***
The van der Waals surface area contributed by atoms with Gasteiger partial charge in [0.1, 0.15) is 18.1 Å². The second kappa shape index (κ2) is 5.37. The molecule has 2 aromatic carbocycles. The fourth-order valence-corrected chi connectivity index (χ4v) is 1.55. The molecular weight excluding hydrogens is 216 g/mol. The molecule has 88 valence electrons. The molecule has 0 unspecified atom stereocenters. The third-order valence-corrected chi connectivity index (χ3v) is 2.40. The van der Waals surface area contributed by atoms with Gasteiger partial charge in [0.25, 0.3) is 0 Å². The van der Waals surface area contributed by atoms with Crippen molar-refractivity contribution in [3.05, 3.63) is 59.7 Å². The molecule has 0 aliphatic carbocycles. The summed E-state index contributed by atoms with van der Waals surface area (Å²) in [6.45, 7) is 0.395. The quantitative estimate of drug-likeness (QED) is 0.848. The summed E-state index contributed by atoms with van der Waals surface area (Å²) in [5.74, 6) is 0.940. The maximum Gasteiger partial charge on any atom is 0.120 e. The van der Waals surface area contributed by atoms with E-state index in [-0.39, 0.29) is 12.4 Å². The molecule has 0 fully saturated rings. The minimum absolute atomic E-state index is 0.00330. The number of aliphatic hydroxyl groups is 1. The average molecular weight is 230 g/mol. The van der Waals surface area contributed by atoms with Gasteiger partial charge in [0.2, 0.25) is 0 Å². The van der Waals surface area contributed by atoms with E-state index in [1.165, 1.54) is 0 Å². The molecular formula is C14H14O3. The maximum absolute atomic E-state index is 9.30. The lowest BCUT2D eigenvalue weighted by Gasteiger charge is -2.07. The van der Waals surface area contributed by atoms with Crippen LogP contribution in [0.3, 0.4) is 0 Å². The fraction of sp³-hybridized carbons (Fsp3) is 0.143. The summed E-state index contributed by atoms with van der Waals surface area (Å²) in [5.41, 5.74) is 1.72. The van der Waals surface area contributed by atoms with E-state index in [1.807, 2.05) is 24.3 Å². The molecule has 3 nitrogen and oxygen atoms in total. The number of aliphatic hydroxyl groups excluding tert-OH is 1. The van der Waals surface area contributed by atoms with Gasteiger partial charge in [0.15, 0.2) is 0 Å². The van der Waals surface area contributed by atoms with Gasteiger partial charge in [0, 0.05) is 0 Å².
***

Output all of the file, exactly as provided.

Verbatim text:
The van der Waals surface area contributed by atoms with Gasteiger partial charge in [0.1, 0.15) is 18.1 Å². The second kappa shape index (κ2) is 5.37. The molecule has 2 aromatic carbocycles. The fourth-order valence-corrected chi connectivity index (χ4v) is 1.55. The molecular weight excluding hydrogens is 216 g/mol. The molecule has 88 valence electrons. The molecule has 0 unspecified atom stereocenters. The third-order valence-corrected chi connectivity index (χ3v) is 2.40. The van der Waals surface area contributed by atoms with Gasteiger partial charge in [0.25, 0.3) is 0 Å². The van der Waals surface area contributed by atoms with Crippen molar-refractivity contribution in [3.05, 3.63) is 59.7 Å². The molecule has 0 aliphatic carbocycles. The summed E-state index contributed by atoms with van der Waals surface area (Å²) in [6.45, 7) is 0.395. The quantitative estimate of drug-likeness (QED) is 0.848. The summed E-state index contributed by atoms with van der Waals surface area (Å²) in [5.74, 6) is 0.940. The maximum Gasteiger partial charge on any atom is 0.120 e. The van der Waals surface area contributed by atoms with E-state index in [-0.39, 0.29) is 12.4 Å². The molecule has 0 fully saturated rings. The minimum absolute atomic E-state index is 0.00330. The number of aliphatic hydroxyl groups is 1. The average molecular weight is 230 g/mol. The van der Waals surface area contributed by atoms with Gasteiger partial charge in [0.2, 0.25) is 0 Å². The van der Waals surface area contributed by atoms with E-state index in [1.165, 1.54) is 0 Å². The molecular formula is C14H14O3. The maximum absolute atomic E-state index is 9.30. The lowest BCUT2D eigenvalue weighted by Gasteiger charge is -2.07. The van der Waals surface area contributed by atoms with Crippen LogP contribution in [0.3, 0.4) is 0 Å². The fraction of sp³-hybridized carbons (Fsp3) is 0.143. The summed E-state index contributed by atoms with van der Waals surface area (Å²) in [5.41, 5.74) is 1.72. The van der Waals surface area contributed by atoms with E-state index in [1.807, 2.05) is 24.3 Å². The molecule has 3 nitrogen and oxygen atoms in total. The number of aliphatic hydroxyl groups excluding tert-OH is 1. The van der Waals surface area contributed by atoms with Gasteiger partial charge in [0.15, 0.2) is 0 Å². The van der Waals surface area contributed by atoms with Gasteiger partial charge in [0, 0.05) is 0 Å².